3.2. Shifts of the demand and supply curves

Up to this point, we have understood that the price and quantity traded of a good are determined by its market equilibrium. However, as mentioned in the definitions of the laws of demand and supply, this is true if and only if all factors other than the price and quantity traded of the good are held constant. This is unrealistic because there are numerous factors affecting a good's price and traded quantity [5].

In this subsection, therefore, we try to understand a case when the aforementioned assumption is relaxed.

As described in reference [5], if something happens to alter the quantity demanded at any given price, then this is expressed through a shift of the demand curve. Specifically, any change that increases the quantity demanded at every price shifts the demand curve to the right. This shift is due to factors other than price that may increase the consumers’ willingness to consume the good at any given price. Buyers now want to purchase a larger quantity of the good, with the opposite holding true as well.

To help understand how shifts in the demand curve occur, below we refer to three representative examples of the factors used in economics as presented in reference [5].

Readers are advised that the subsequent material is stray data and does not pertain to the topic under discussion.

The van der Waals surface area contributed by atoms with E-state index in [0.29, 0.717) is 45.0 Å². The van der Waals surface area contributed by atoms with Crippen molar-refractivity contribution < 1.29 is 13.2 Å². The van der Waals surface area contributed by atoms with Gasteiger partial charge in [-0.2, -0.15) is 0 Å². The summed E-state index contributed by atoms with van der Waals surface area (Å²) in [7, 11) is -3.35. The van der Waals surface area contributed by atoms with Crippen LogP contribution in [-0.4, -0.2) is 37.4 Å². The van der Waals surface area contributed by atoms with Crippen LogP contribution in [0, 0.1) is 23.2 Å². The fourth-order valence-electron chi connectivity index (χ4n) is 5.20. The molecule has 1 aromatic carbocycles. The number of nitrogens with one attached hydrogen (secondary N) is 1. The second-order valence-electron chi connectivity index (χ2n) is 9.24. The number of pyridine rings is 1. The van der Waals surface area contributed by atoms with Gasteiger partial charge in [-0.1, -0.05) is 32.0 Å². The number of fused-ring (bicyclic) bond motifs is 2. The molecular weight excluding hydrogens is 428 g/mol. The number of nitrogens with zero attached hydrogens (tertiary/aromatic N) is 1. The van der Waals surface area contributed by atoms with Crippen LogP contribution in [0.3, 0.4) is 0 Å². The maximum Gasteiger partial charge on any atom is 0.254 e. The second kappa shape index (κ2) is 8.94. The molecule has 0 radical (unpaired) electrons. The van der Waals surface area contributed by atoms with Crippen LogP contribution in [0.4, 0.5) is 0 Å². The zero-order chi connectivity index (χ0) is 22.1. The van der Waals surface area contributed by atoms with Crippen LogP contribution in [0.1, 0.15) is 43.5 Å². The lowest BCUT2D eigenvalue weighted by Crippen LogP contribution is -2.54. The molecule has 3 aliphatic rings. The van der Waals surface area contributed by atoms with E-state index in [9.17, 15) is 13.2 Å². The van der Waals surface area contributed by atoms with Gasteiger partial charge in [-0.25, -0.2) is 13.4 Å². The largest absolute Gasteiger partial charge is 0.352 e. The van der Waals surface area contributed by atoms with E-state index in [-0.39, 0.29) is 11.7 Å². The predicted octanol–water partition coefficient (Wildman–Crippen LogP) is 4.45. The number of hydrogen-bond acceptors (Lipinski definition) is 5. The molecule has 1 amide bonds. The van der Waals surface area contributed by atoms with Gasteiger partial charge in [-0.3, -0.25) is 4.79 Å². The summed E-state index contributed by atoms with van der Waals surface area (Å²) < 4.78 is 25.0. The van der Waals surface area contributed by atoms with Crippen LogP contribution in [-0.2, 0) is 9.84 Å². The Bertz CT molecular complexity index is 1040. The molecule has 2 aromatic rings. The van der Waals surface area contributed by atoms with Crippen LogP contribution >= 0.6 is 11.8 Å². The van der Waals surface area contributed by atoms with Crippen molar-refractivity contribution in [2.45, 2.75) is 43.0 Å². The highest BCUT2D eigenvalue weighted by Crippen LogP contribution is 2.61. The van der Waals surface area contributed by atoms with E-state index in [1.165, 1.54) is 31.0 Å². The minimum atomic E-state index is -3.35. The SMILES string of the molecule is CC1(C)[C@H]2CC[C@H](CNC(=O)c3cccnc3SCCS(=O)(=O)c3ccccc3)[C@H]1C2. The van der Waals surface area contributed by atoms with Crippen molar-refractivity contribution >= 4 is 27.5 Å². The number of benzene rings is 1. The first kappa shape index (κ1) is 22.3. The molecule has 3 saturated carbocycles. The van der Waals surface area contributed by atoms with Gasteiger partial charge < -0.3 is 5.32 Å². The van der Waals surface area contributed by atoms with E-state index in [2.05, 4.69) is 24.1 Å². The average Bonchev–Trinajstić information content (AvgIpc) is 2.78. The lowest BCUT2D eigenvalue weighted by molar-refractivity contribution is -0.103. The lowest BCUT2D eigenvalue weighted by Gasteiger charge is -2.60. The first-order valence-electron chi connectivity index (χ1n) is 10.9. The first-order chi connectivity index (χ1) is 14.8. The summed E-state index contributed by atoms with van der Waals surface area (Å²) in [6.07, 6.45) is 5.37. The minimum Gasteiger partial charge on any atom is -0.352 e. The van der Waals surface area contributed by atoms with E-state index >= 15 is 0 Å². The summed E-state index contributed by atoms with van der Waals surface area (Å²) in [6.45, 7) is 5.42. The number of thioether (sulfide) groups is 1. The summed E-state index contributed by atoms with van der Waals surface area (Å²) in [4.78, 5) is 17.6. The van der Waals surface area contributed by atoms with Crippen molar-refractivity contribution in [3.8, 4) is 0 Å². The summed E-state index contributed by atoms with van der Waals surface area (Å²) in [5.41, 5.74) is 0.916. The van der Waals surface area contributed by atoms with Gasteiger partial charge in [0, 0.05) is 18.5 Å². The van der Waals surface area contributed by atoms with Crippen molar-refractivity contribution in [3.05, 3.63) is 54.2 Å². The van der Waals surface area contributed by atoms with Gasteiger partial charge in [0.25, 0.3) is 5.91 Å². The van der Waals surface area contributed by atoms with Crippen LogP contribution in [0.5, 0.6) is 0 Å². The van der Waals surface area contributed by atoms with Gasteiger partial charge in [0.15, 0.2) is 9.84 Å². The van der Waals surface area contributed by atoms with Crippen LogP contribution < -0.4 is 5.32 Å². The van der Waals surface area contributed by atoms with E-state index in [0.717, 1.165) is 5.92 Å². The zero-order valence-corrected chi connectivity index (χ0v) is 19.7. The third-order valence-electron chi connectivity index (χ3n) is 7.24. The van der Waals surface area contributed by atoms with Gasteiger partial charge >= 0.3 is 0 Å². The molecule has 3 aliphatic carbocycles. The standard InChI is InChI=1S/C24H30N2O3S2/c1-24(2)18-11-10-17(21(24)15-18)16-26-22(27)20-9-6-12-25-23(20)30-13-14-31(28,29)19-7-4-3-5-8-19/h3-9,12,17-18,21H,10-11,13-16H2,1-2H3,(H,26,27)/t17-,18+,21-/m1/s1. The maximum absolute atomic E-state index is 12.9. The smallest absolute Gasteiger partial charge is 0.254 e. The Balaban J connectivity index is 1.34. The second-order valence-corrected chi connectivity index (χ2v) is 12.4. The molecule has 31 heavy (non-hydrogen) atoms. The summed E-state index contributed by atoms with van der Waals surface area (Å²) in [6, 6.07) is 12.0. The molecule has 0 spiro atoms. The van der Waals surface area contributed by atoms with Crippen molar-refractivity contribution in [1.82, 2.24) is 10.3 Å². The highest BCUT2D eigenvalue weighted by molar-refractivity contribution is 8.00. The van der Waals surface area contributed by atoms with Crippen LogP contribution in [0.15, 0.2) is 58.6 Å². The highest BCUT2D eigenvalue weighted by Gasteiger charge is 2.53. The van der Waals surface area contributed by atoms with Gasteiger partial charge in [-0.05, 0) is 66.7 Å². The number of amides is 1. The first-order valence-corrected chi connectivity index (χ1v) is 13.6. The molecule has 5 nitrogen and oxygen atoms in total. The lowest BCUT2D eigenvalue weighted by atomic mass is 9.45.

The first factor relating to demand for a good is income. Suppose that consumers’ incomes fall and they have less money to spend, as a result, consumers’ consumption of a good will be lower at a given price. Conversely, if consumers’ incomes rise, then they take the opposite action.

The second factor relating to demand for a good is the price of related goods. When consumers purchase something, they often compare its price to that of its substitutes (i.e., ice cream and frozen yogurt). If the price of a substitute is cheaper, then the consumers may choose to buy the substitute and vice versa.

A third factor relating to demand for a good is the number of buyers. If the number of consumers in the market increases, then the quantity demanded in the market will increase at any given price. Conversely, if some consumers stop consuming the good, the quantity demanded will decrease.

In addition to the factors discussed above, public policy makers can also influence the quantity demanded. One way to influence demand is to impose a tax. If policy makers consider consumption of a good to be unsuitable (e.g., cigarettes), then they may impose a tax on that product on for the purpose of raising its price [5].

The shift in the demand curve discussed above is depicted in Figure 5.

Figure 5 is drawn from Ref. [5]. Price and quantity traded of the good are indicated on the vertical and horizontal axes, respectively. The initial demand schedule, a rightward shift, and a leftward shift are labeled D, D', and D", respectively.

We can see that the demand curve can shift to the right or to the left. As shown in the figure, the former leads to an increase in quantity demanded while the latter leads to a decrease in quantity demanded [5].